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Yes HR Still Needs Humans

Employers racing to automate key HR tasks are hurting their workforce and their bottom line.

In the June 21st episode of Marketplace Tech, entitled “Does Human Resources Still need Humans?” the answer seemed to be a resounding “Yes”! Host Amy Scott and Director of the Center for Human Resources at Wharton, Peter Capelli discussed the implications of robots assuming key HR roles. 


Employers racing to automate key HR tasks are hurting their workforce and their bottom line. There’s plenty of evidence to suggest that involving employees in decisions that affect their work-life makes for better work culture and more engaged employees. Removing the human from HR by having an opaque algorithm handle it can lead to “class-action” level mistakes.


A few of my favorite takeaways were:



  • A recent NYT investigation revealed that Amazon’s automated HR systems lead to unreasonable scheduling, delayed benefits, and inadvertent firings.
  • The paper-pushing aspects of HR work are the best candidates for automation. E.g. filling out benefits enrollment forms, even chat-bots replacing time on phone fielding complaints and questions.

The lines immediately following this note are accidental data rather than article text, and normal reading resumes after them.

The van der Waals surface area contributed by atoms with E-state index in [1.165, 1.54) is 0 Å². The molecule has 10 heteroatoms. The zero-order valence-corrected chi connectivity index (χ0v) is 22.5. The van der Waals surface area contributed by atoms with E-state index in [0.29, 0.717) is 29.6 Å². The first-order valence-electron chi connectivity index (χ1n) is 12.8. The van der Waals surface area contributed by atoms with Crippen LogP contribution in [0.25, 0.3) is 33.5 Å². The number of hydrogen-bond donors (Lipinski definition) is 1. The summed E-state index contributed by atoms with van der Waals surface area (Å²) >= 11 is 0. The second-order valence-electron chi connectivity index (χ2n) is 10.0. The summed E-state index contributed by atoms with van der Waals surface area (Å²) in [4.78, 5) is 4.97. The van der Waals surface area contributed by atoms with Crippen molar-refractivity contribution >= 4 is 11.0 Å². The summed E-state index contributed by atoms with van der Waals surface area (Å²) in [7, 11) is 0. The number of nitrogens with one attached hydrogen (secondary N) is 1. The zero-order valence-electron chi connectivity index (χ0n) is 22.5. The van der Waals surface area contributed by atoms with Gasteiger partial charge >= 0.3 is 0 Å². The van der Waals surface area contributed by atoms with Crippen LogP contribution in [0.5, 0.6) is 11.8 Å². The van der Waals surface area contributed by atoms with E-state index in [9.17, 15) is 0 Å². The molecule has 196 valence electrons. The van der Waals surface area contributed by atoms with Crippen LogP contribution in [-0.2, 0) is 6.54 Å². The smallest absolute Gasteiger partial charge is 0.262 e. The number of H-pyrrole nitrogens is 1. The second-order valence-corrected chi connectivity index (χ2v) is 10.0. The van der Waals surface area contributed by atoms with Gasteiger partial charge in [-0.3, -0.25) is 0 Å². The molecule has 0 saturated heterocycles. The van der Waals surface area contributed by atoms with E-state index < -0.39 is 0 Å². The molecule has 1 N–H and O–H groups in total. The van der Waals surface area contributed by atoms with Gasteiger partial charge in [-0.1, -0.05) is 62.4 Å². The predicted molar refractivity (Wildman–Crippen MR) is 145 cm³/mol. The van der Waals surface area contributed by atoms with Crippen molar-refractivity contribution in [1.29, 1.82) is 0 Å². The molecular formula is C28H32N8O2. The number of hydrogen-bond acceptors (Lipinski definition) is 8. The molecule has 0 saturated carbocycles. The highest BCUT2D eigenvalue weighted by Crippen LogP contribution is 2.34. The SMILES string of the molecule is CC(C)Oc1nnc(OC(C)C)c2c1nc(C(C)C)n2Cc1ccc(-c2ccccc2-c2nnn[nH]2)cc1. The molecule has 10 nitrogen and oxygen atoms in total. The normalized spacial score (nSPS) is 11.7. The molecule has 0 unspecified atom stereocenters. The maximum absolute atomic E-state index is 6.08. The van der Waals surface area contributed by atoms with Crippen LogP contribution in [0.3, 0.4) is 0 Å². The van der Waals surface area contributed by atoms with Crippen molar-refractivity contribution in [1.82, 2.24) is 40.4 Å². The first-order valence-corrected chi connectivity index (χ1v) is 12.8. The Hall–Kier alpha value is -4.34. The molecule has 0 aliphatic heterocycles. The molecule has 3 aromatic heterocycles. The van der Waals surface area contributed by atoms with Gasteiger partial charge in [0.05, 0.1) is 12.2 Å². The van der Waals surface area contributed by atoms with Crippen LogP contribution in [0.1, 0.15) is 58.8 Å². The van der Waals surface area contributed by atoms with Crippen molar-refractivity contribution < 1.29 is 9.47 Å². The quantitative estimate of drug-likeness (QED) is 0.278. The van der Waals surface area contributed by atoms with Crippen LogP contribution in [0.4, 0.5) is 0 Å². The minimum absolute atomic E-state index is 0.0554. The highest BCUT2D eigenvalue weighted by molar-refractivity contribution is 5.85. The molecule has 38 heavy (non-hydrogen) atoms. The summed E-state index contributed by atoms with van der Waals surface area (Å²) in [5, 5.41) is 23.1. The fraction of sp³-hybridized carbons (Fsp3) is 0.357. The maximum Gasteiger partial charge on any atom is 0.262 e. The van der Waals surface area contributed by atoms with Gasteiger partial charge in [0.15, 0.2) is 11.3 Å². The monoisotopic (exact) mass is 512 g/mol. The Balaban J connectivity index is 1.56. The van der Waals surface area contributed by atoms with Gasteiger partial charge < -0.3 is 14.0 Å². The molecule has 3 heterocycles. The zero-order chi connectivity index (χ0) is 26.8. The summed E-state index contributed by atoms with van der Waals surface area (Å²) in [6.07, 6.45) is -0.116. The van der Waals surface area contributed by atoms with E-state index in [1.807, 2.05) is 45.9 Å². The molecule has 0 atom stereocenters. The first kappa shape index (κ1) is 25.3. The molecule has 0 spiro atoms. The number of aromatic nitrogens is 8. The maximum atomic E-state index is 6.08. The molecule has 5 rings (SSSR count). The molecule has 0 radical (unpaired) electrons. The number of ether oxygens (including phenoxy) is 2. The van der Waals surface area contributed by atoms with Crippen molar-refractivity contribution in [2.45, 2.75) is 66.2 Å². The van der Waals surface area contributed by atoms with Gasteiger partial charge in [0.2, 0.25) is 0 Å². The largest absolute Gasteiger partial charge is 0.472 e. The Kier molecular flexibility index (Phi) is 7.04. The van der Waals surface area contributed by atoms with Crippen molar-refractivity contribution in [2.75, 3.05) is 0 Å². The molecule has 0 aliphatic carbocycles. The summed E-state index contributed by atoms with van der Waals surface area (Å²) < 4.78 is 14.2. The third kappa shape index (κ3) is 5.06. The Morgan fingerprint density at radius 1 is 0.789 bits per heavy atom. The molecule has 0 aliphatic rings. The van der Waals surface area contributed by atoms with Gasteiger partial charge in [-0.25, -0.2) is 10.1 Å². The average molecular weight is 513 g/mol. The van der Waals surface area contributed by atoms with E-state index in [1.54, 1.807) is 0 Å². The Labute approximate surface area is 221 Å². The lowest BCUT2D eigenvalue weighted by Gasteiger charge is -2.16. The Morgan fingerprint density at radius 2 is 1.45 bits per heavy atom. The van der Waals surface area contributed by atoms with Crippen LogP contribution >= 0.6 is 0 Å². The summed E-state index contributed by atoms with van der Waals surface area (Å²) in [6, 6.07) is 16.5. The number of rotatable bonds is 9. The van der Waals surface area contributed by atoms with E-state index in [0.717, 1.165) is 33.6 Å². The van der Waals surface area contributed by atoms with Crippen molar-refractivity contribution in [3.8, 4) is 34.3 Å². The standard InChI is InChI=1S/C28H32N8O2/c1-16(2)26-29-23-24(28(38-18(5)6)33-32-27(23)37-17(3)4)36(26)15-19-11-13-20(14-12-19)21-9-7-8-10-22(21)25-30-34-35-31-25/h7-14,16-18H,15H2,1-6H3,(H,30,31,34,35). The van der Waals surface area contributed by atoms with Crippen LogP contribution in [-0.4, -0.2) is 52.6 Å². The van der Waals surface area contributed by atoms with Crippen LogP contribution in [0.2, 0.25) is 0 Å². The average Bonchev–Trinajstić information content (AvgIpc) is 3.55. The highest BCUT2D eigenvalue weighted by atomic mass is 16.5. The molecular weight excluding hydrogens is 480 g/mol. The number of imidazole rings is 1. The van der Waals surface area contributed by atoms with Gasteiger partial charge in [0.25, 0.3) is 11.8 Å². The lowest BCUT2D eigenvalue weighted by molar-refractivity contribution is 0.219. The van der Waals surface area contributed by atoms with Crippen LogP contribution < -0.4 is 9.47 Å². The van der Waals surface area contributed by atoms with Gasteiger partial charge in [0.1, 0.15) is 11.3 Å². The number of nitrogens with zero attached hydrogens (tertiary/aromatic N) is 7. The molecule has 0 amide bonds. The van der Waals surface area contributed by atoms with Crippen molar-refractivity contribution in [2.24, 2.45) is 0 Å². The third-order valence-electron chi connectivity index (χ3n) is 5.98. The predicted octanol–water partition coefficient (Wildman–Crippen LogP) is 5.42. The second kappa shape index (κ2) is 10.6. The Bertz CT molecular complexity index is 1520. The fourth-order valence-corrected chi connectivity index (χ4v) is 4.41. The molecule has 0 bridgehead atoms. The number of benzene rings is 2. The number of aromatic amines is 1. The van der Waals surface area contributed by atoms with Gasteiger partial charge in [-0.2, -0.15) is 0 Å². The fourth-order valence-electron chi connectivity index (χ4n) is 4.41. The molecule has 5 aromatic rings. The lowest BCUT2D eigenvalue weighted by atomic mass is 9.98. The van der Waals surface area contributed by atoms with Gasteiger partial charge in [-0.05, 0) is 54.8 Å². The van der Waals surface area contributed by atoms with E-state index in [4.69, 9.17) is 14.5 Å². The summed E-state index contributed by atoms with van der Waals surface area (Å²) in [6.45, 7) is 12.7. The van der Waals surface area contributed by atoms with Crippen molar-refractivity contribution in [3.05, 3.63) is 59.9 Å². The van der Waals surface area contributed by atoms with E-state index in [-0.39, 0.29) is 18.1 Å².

• The problem lies in using machine learning and algos to predict things. Questions like “Who’ll be a good /bad employee?” “Who might steal from me?” Who deserves to be fired?” are dangerous in the hands of robots.
  • What makes this form of HR automation dangerous is the potential scale of the mistakes algos can inflict. A hiring decision mistake from one recruiter can be easily dealt with by management. But a system-wide version of that same mistake inflicted on every applicant is a “ class-action level mistake”. 


  • There is one positive use of HR algorithms: Helping employees find suitable job growth opportunities within your company. Especially since in-house career counselors are a thing of the past,


  • In some management theories, there’s an assumption that getting rid of human-made decisions is the best, more efficient thing to do for a business. This started with Frederick Taylor and the idea of Scientific Management. Which assumes engineers know better than workers what’s best for the company.


  • The popularity of this engineering approach to people management increases in economic downturns and decreases when workers have more power. No kidding.




  • Research has shown that employees like, and are more invested in, the outcomes if they’re involved in workplace decisions. Employee involvement really works as it results in better workplace decisions, employee engagement, and work culture. 


  • Empowering, and trusting, employees with workplace decisions also saves money on invasive monitoring tech. See also: Amazon warehouse workers scared to take bathroom breaks. 


  • Another un-automatable HR function: conflict resolution.

Listen to the whole Marketplace Tech episode below to hear the full discussion.



Andrew Davies

Drew's degrees in Illustration, 2D animation and Broadcast Design, and his volleyball skillz mean he can get your design done and play well with others at the same time. He’s the Creative Director at Paragon and will call you out if you start hanging out with shady-looking fonts and messing around with whacked-out color palettes.